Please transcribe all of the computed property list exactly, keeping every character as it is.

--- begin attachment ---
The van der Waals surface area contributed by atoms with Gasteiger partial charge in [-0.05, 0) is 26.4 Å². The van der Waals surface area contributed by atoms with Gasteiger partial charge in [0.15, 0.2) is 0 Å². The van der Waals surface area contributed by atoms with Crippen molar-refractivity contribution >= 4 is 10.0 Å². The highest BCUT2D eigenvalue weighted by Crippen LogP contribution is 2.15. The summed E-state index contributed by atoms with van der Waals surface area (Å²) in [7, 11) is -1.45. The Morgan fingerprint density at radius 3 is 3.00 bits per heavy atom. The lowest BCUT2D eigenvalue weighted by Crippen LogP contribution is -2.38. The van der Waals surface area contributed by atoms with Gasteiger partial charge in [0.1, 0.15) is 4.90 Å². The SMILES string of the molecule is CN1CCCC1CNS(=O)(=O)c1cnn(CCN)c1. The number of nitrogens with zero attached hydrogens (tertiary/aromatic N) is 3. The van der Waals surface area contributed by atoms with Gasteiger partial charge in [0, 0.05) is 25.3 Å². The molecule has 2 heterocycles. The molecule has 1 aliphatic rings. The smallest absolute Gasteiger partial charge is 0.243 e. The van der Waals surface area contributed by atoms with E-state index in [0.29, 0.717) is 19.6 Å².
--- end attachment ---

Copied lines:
The van der Waals surface area contributed by atoms with Gasteiger partial charge in [-0.05, 0) is 26.4 Å². The van der Waals surface area contributed by atoms with Gasteiger partial charge in [0.15, 0.2) is 0 Å². The van der Waals surface area contributed by atoms with Crippen molar-refractivity contribution >= 4 is 10.0 Å². The highest BCUT2D eigenvalue weighted by Crippen LogP contribution is 2.15. The summed E-state index contributed by atoms with van der Waals surface area (Å²) in [7, 11) is -1.45. The Morgan fingerprint density at radius 3 is 3.00 bits per heavy atom. The lowest BCUT2D eigenvalue weighted by Crippen LogP contribution is -2.38. The van der Waals surface area contributed by atoms with Gasteiger partial charge in [0.1, 0.15) is 4.90 Å². The SMILES string of the molecule is CN1CCCC1CNS(=O)(=O)c1cnn(CCN)c1. The number of nitrogens with zero attached hydrogens (tertiary/aromatic N) is 3. The van der Waals surface area contributed by atoms with Gasteiger partial charge in [0, 0.05) is 25.3 Å². The molecule has 2 heterocycles. The molecule has 1 aliphatic rings. The smallest absolute Gasteiger partial charge is 0.243 e. The van der Waals surface area contributed by atoms with E-state index in [0.29, 0.717) is 19.6 Å².